For now, Chaffetz isn’t ready to commit.

“The clock starts for us when President Trump becomes President Trump,” he told CNN in early December.

A few other Republicans on the committee, though, have indicated they would be more willing to pursue Trump, potentially breaking ranks with their chairman. And if a majority of the committee votes to issue a subpoena or hold a hearing, it can override the chairman’s objections.

GOP Rep. Justin Amash, a Michigan contrarian, has relentlessly criticized Trump. In a November tweet directed at Trump, he said it would be a “big deal” if Trump had business contracts with foreign governments.

And Rep. Will Hurd of Texas said at a Georgetown University forum on Dec. 6 that he took the allegations of Russian hacking seriously.

“The [Democratic Congressional Campaign Committee] spent $6 million trying to unseat me — but an attack on them is an attack on all of us, and we can’t let that stand.” he said.

Democrats, meanwhile, have dug in, accusing Chaffetz and other Republicans of dropping their guard on Trump.

“Look, I am not naive,” Oversight ranking member Elijah E. Cummings said in a statement. “I understand that when the same party controls Congress and the White House, oversight may be less robust — but it shouldn’t be nonexistent.”  

Cummings said that Republicans who have called for greater oversight of Trump understand that ignoring potential conflicts could pose future problems for the party.

“Burying their heads in the sand will hurt Republicans in 2018, it will degrade the integrity of our committee, and most importantly, it will directly undermine our core obligation under the Constitution to protect the American people against an unchecked executive.”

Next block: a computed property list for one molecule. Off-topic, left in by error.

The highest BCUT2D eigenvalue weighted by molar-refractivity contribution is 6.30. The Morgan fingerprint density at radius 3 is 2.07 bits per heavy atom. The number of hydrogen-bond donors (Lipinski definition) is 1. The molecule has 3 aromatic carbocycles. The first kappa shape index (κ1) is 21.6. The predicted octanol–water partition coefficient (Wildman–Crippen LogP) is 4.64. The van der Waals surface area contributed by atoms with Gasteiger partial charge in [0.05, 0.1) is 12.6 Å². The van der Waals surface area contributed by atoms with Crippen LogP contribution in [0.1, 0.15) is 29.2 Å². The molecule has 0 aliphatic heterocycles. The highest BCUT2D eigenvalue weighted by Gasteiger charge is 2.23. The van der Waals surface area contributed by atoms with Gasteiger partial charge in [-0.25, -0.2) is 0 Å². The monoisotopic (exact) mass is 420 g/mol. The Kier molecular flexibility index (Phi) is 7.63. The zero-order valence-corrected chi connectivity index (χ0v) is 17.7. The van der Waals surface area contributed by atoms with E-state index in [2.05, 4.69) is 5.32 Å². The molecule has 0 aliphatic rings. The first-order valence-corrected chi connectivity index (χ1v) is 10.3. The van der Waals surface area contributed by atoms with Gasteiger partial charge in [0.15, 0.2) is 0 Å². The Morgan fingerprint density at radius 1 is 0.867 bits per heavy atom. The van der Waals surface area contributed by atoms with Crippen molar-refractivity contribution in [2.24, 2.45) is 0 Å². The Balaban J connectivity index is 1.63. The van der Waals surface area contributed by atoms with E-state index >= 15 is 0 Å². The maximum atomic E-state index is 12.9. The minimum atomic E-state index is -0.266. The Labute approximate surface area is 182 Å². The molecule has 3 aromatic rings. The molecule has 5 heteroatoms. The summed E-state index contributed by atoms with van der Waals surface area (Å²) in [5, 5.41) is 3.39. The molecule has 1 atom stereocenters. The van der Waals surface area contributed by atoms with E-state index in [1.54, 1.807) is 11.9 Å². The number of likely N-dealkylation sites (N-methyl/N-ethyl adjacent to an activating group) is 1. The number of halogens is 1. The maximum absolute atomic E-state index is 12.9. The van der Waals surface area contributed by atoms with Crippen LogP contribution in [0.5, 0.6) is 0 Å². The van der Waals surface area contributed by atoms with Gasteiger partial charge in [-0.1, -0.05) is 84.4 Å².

The high-stakes bet

Chaffetz’s political future could also be on the line. He told the Deseret News in January that he would complete his term on as committee chairman, which ends in 2020. After that, he would seriously consider a run for Utah governor.

He may need to tread carefully while he’s in Washington. He was among a handful of Republicans to grapple publicly with their response to the release of a video showing Trump making sexually predatory comments about women. And he flip-flopped on his endorsement of Trump in October. 

Winning a statewide election in Utah could require a more combative relationship with the president-elect.

Trump finished last in the GOP presidential primary in Utah and though he carried the Beehive State in the general election, he underperformed previous Republican candidates in the state.

“Trump creates a set of challenges for [Chaffetz,]” Karpowitz said. “It’s not clear to me that attaching himself to the fate of Donald Trump is something that he wants to do. On the other hand, he’s a committed partisan so this puts him in a challenging position.”

Friends in good times

Former Rep. Tom Davis, a Virginia Republican who earned praise from both sides of the aisle for his chairmanship of the Oversight committee during the George W. Bush administration, said no one expects the committee to take an aggressive posture toward Trump.

“When the president’s party controls Congress, they tend to under-investigate the president, and when the opposite party controls Congress, they tend to over-investigate,” he said.  “That’s just a fact. That makes perfect sense.”